February 28, 2016

Bluescreen Blog Tour: Author Guest Post + Giveaway

Welcome to my stop on the final day of the BLUESCREEN blog tour! I have a fun guest post by the author to share with you - and don't forget to enter the giveaway! I didn't review the book for this tour - but I did get a chance to review it for another one, so check out my review of the book HERE!

Bluescreen (Mirador #1)
Author: Dan Wells
Publisher: Balzer + Bray
Release Date: February 16, 2016
Genre: YA Science Fiction/Dystopia


Los Angeles in 2050 is a city of open doors, as long as you have the right connections. That connection is a djinni—a smart device implanted right in a person’s head. In a world where virtually everyone is online twenty-four hours a day, this connection is like oxygen—and a world like that presents plenty of opportunities for someone who knows how to manipulate it.

Marisa Carneseca is one of those people. She might spend her days in Mirador, the small, vibrant LA neighborhood where her family owns a restaurant, but she lives on the net—going to school, playing games, hanging out, or doing things of more questionable legality with her friends Sahara and Anja. And it’s Anja who first gets her hands on Bluescreen—a virtual drug that plugs right into a person’s djinni and delivers a massive, non-chemical, completely safe high. But in this city, when something sounds too good to be true, it usually is, and Mari and her friends soon find themselves in the middle of a conspiracy that is much bigger than they ever suspected.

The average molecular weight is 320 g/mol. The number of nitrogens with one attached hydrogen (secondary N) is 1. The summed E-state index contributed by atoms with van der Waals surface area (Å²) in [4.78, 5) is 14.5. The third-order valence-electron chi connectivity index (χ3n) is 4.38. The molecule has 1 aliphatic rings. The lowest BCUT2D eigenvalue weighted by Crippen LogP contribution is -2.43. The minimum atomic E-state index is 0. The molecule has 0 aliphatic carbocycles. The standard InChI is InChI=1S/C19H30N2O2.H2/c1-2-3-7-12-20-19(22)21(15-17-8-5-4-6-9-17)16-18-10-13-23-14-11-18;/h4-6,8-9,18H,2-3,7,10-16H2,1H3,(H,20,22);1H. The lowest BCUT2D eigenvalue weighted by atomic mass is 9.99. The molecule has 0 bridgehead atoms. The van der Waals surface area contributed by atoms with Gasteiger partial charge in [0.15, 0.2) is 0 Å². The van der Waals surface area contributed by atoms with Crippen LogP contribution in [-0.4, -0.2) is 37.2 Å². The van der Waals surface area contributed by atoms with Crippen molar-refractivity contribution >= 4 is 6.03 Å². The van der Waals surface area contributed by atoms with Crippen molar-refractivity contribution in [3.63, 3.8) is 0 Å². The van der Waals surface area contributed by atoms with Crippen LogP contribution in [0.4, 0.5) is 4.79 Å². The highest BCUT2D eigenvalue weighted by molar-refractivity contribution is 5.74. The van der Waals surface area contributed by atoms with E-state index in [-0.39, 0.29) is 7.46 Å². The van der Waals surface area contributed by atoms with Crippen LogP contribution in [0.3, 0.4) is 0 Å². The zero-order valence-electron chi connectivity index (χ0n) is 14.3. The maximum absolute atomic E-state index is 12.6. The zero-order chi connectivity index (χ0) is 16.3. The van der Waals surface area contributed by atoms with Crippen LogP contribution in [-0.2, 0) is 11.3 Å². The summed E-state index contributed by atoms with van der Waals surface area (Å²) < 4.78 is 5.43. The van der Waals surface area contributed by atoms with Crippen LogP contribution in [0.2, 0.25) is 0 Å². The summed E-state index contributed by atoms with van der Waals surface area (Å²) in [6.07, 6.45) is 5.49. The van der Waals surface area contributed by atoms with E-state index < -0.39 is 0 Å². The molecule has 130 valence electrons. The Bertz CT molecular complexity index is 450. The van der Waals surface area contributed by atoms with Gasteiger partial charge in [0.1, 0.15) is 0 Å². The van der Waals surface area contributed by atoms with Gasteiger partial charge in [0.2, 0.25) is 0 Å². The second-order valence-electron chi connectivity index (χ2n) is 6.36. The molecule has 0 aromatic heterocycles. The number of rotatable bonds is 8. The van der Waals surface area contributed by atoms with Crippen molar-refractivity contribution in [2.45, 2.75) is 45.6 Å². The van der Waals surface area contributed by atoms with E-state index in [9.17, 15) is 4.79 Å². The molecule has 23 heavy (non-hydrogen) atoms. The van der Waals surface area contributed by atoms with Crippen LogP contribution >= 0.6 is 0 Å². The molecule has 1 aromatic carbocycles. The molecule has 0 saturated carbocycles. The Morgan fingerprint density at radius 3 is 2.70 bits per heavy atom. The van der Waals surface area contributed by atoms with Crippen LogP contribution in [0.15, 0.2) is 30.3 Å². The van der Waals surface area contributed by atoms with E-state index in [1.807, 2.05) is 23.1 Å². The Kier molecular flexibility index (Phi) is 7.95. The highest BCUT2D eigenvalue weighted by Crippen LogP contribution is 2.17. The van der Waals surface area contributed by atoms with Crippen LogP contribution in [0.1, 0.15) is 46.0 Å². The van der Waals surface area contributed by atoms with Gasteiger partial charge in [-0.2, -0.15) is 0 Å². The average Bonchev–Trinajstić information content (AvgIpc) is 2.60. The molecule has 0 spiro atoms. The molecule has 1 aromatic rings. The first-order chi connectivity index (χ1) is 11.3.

Dan Wells, author of the New York Times bestselling Partials Sequence, returns with a stunning new vision of the near future—a breathless cyber-thriller where privacy is the world’s most rare resource and nothing, not even the thoughts in our heads, is safe.
Top 10 Travel Spots